An undercover cop tries to foil the plans of an unrepentant criminal, who tries to supply an extremely dangerous chemical to terrorists for money.
Sarveswaran (Sarath Kumar) is the kind of criminal who is 80 steps ahead of his pursuers, as he himself puts it. The cops in his base, Kumbakonam, fear him, and thus, he has managed to develop a highly potent chemical that can cause destruction beyond belief. He is planning to sell this to interested terrorists, who plan to use it in 101 cities on Diwali. Meanwhile, Thirumalai (Samuthirakani), the new inspector to the place, tries to catch him but Sarveswaran proves too good for him. However, Thirumalai's friend Surya (Sarath Kumar), an undercover police officer, decides to take him on and put an end to his menace.
shares some similarities with last week's release
, and this week's Tamizhukku
En 1-Ai Azhuthavum
. As with the latter film, here too, a terrorist conspiracy is what drives the plot forward. And, like
, it has a plot that is pretty preposterous. Interestingly, both films have been co-written by writers who are who are known for their crime thrillers — if it was SuBa in the former, here, it is Rajeshkumar. And, here too, various concepts are thrown around — silastic gel, shadow wing cops, silicone fishes, a mystery chemical that is a MacGuffin, plastic surgery, terror plot to bomb 101 cities,
The Mahbharata's Chakravyuham
and so on. But, while
used these elements to cook up a pulpy thriller, this one takes a more conventional approach where the plot is largely in service of its star.
So, we have buildups for both Sarveswaran and Surya. The former is termed as stronger than the
Vaali, and he is motivated only by money. He wants to be showered with "Dollar mazhai". His game of wits against the straight arrow Thirumalai is one of the highlights in the film. Surya, on the other hand, is more of a conventional hero — a daring cop, a caring son, a loving fiancee and a concerned friend. But, Sarath Kumar, with his sincerity, makes us buy this character. He's also effective as the antagonist though there are times when he goes over-the-top, maybe trying to do a Rajinikanth (from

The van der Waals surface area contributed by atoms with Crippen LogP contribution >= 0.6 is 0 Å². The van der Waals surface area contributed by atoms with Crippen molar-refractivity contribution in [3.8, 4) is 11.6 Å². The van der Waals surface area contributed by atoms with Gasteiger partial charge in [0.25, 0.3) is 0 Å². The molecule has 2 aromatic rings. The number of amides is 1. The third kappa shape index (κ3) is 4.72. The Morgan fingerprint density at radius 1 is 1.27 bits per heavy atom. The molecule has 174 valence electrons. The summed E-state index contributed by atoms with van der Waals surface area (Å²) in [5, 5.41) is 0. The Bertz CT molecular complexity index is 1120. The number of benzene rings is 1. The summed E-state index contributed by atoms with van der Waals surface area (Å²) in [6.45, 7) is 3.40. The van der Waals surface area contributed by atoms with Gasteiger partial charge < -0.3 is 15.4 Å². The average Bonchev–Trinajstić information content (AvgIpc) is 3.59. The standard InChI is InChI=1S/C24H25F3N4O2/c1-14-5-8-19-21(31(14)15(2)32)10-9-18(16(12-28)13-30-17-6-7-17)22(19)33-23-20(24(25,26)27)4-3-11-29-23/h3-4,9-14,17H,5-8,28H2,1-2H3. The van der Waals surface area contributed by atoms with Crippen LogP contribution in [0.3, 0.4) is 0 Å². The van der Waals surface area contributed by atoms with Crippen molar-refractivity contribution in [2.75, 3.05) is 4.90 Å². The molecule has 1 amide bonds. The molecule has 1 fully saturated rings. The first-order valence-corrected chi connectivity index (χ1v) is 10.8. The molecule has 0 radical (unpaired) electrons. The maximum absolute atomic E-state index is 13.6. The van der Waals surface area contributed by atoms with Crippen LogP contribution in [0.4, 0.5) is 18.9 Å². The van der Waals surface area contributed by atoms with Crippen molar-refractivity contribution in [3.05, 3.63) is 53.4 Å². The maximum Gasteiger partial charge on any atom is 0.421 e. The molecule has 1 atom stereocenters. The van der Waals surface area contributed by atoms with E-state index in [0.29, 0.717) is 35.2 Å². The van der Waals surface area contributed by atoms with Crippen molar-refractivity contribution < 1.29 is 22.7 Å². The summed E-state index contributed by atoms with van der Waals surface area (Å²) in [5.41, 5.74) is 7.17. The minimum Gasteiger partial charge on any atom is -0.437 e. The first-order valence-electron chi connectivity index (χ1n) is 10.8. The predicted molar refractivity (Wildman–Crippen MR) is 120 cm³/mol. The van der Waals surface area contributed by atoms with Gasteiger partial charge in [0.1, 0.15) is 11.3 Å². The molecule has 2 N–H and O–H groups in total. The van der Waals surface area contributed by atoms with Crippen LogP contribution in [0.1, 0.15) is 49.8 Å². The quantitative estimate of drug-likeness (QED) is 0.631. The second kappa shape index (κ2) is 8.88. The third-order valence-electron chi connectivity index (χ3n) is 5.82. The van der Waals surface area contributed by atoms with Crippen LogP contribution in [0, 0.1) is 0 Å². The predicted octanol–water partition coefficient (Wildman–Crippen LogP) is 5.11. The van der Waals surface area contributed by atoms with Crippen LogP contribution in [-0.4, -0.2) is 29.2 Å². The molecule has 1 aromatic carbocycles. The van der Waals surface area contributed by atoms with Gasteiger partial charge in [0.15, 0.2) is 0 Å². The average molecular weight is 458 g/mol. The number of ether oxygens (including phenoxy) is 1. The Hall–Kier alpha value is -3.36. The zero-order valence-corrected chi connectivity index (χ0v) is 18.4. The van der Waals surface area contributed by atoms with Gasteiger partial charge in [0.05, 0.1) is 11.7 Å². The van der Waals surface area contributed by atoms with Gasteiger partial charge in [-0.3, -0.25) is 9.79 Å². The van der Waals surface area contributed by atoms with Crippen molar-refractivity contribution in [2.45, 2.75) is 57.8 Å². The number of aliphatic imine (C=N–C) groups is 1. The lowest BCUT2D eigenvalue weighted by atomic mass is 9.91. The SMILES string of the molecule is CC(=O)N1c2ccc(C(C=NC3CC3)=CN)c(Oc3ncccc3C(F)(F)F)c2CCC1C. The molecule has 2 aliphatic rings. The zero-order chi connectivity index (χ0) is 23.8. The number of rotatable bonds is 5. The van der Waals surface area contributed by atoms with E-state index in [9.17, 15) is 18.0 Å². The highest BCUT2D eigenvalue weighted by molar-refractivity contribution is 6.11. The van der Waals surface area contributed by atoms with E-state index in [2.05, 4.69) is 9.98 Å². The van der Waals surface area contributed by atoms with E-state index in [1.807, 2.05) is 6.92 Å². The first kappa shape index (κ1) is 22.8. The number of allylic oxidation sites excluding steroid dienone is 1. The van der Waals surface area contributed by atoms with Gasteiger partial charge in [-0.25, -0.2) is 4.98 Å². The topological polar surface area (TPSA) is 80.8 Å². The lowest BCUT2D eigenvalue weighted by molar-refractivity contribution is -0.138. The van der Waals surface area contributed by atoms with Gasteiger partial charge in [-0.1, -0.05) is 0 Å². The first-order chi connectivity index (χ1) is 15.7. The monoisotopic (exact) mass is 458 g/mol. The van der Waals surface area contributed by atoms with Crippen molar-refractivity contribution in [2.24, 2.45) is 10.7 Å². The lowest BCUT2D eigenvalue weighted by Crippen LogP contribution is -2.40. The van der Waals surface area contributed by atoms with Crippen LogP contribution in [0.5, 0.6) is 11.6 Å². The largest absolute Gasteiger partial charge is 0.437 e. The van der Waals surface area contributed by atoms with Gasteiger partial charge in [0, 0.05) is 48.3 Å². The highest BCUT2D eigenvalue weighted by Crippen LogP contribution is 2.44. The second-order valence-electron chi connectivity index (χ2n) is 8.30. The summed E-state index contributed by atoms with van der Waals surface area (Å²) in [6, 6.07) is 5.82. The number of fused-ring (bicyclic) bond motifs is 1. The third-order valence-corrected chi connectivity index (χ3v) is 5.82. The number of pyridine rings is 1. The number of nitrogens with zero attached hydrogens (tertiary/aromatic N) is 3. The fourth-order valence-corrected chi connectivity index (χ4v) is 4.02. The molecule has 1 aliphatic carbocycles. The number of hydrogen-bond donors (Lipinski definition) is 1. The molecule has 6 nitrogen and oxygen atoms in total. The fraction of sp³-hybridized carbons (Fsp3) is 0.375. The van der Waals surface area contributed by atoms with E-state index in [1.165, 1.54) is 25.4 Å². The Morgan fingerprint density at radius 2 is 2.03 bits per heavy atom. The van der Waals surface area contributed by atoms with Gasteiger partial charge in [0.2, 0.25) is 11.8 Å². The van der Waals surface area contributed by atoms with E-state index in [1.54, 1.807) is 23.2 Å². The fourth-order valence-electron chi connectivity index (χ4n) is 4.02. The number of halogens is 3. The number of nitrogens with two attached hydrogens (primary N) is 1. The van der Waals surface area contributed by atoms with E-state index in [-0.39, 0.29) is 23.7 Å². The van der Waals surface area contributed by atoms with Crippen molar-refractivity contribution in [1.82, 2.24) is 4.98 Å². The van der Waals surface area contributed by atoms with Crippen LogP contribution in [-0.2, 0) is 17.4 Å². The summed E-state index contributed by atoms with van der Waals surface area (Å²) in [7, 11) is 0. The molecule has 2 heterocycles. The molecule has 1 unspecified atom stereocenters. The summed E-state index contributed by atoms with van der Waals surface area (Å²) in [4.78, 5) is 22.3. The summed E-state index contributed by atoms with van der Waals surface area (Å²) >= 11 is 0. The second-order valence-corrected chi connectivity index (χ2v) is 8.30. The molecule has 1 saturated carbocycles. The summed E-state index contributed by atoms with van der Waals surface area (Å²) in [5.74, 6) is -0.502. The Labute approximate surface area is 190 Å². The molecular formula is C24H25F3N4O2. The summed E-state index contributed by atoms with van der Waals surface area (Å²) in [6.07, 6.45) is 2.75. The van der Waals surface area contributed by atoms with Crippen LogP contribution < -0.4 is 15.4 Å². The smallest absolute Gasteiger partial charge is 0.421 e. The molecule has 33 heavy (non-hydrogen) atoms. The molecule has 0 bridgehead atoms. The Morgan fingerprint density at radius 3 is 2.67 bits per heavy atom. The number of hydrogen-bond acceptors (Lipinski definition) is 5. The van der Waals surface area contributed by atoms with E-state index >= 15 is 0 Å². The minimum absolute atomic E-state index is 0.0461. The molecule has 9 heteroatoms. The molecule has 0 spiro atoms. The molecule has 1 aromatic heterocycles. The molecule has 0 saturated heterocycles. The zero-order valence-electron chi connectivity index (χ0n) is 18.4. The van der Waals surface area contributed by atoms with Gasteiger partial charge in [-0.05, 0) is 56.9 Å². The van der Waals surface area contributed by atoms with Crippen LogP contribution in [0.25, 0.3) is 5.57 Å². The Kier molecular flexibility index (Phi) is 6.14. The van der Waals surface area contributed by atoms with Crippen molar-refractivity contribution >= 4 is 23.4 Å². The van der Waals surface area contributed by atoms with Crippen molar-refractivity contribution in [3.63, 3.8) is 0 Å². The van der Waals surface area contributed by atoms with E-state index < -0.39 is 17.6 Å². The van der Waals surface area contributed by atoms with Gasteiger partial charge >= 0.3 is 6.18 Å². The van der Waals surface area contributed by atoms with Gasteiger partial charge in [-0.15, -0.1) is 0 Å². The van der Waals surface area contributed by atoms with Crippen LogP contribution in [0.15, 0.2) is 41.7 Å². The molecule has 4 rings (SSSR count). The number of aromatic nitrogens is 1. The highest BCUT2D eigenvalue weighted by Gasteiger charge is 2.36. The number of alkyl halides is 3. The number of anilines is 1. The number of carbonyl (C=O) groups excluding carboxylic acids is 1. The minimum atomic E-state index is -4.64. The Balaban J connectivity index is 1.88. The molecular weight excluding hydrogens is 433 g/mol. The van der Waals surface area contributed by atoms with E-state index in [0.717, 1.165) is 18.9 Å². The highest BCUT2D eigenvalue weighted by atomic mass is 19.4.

). The climactic fight when the two characters go
mano a mano
is a showcase for the star, who, for an actor in his 60, seems super fit.
would have worked better as a lean and mean action thriller but the director, A Venkatesh, also doesn't want to lose out on the "family audience", and so we get prolonged scenes involving Surya's family. He also uses Surya's family to emotionally manipulate us — at one stage, Sarveswaran, who holds the cop's family members hostage, lays out all their mobile phones on a table and starts shooting the persons whose phones Surya calls. We are supposed to care and shed a tear but given that these characters aren't made endearing, we hardly bother.